4. Relaying upon the decision of the Supreme Court in Suraj Mall Mohta and Co. v. Visvanatha Sastri, it was contended by Sri K. Srinivasan that the proceedings taken under section 35 of the 1922 Act had to be struck down since they suffered from the same infirmities which were pointed out in that case by the Supreme Court while dealing with an action taken under section 5 of the Taxation on Income (Investigation Commission) Act, 1947. In that case the assessee against whom action was taken under section 5 of the said Act contended before the Supreme Court that in view of section 34 of the 1922 Act (which was similar to section 147 of the 1961 Act) which was also applicable to his case, the impugned action was liable to be struck down under article 14 of the Constitution. The Supreme Court upheld the said contention by pointing out that section 34 of the 1922 Act was also applicable to the case of the assessee before it and that by having recourse to section 5 of the Taxation of Income (Investigation Commission) Act, 1947, the assessee was deprived of his right of appeal, which he would have had if action had been taken under section 34 of the 1922 Act, and also the defence that the action taken thereunder was barred by time, which was available under section 34(3) of the 1922 Act. The principle enunciated by the Supreme Court in that case was that when two provisions of law were applicable to a given case and of them one was more onerous than the other, in the absence of any guidance as to which of the two provisions should be resorted to in a given case, any action taken under the provision which was more onerous was liable to be struck down as being violative of article 14 of the Constitution. The same principle is reiterated by the Supreme Court in Anandji Haridas and Co. (P.) Ltd. V. S. P. Kushare, Sale Tax Office. In that case the Supreme Court was concerned with section 11(4)(a) and 11A of C. P. and Berar Sales Tax Act, both of which permitted action to be taken against an assessee under that Act when it was discovered that certain turnover had escaped assessment. In that case the Supreme Court was of the opinion that both section 11 and 11A were applicable to the case of the assessee. But it held that no action could be taken against the assessee under section 11 which did not prescribe any period of limitation in view of the fact that under section 11A action could only be taken with three calendar years from the expiry of the assessment year. In that connection the Supreme Court observed as follows :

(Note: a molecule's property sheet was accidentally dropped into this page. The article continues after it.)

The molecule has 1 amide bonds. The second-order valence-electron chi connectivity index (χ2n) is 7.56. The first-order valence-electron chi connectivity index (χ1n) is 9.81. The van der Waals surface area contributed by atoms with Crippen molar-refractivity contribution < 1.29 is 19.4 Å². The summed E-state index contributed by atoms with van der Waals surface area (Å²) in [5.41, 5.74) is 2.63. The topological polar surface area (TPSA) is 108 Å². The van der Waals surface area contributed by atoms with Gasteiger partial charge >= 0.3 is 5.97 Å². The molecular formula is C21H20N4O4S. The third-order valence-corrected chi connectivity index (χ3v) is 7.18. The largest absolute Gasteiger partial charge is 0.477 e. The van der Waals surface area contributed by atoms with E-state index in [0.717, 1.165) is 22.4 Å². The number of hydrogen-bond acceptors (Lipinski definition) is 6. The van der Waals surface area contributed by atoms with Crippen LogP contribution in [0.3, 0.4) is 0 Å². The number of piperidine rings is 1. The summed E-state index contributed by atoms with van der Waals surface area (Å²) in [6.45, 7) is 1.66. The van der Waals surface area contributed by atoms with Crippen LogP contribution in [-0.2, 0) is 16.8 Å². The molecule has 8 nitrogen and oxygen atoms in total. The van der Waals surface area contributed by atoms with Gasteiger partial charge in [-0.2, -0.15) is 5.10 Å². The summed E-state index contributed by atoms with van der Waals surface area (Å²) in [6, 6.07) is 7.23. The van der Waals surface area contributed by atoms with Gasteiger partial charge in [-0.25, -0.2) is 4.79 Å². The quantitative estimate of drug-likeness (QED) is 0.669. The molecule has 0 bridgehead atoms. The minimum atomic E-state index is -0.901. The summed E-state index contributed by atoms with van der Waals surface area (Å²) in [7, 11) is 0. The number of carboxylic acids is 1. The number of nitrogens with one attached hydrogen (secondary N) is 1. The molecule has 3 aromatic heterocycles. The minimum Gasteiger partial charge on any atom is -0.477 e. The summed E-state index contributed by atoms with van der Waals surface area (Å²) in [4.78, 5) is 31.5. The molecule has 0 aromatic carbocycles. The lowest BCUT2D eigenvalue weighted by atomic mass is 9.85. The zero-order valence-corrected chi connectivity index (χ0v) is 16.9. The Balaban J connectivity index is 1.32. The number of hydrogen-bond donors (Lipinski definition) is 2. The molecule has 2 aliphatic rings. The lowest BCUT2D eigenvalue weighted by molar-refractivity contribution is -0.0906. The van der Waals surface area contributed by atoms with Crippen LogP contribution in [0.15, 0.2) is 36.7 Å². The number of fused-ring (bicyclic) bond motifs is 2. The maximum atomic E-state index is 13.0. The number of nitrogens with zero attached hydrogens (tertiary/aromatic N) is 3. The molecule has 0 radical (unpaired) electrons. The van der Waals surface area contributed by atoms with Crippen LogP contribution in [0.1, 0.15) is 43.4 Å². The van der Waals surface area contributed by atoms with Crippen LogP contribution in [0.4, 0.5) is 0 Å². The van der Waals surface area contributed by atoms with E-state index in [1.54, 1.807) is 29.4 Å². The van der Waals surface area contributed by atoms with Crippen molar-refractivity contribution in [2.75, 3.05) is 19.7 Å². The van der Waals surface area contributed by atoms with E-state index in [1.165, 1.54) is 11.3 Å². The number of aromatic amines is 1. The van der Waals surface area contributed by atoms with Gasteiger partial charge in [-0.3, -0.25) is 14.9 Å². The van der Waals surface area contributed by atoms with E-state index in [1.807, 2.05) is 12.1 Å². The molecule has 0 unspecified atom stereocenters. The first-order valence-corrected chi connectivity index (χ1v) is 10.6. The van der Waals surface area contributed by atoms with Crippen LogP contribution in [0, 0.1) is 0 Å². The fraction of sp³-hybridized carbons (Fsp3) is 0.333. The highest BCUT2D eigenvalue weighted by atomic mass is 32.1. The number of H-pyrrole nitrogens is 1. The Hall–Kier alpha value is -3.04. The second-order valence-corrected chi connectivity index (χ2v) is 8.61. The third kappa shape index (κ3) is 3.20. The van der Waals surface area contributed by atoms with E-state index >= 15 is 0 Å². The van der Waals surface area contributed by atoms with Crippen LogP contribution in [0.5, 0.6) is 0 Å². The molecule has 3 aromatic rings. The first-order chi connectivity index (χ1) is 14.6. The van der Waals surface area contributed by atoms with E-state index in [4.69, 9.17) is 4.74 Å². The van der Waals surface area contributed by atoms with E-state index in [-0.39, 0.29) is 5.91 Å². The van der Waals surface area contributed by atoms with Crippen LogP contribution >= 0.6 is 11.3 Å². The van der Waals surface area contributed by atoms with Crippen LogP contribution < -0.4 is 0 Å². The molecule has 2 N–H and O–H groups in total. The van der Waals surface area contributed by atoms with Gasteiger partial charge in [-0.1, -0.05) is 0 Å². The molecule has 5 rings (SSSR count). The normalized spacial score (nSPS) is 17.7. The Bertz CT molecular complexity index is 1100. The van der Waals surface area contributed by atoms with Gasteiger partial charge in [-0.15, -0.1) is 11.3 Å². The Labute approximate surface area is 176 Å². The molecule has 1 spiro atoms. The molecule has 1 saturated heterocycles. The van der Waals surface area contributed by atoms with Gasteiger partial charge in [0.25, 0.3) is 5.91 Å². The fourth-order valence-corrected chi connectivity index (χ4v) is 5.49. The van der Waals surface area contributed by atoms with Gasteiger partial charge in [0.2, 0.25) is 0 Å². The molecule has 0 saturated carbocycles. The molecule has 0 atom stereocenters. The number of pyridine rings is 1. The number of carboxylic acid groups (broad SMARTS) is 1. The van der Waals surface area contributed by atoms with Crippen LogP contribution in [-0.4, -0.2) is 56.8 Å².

'From the above conclusions it follows that the appellants' case falls both under section 11(4) (a) and section 11A(1). Therefore, it was open to the assessing authority to proceed against them under any one of those two sections. But as they were proceeded against under section 11(4) (a) they cannot have the benefit of the period of limitation prescribed under section 11A(1). Hence, it must be held that the present case falls within the rule laid down by this court in Suraj Mall Mohta & Co. v. Visvanatha Sastri. On the facts found it follows that section 11(4) (a) has become a discriminatory provision in view of section 11A(3). Hence, the same is liable to be struck down under article 14. But for the inclusion of sub-section (3) in section 11A, there would have been no discrimination between those dealt with under section 11(4) (a) and those under section 11A(1). The period of limitation prescribed in section 11A(1) would have attracted itself to proceedings under section 11(4) (a) as held by this court in Ghanshyamdas's case.
5. In view of the pronouncement of the Supreme Court in the two cases referred to above, it has to be held in this case that action taken against the petitioner under section 35 of the 1922 Act is discriminatory. The impugned order, is, therefore, set aside.
6. The petition is accordingly allowed. No costs.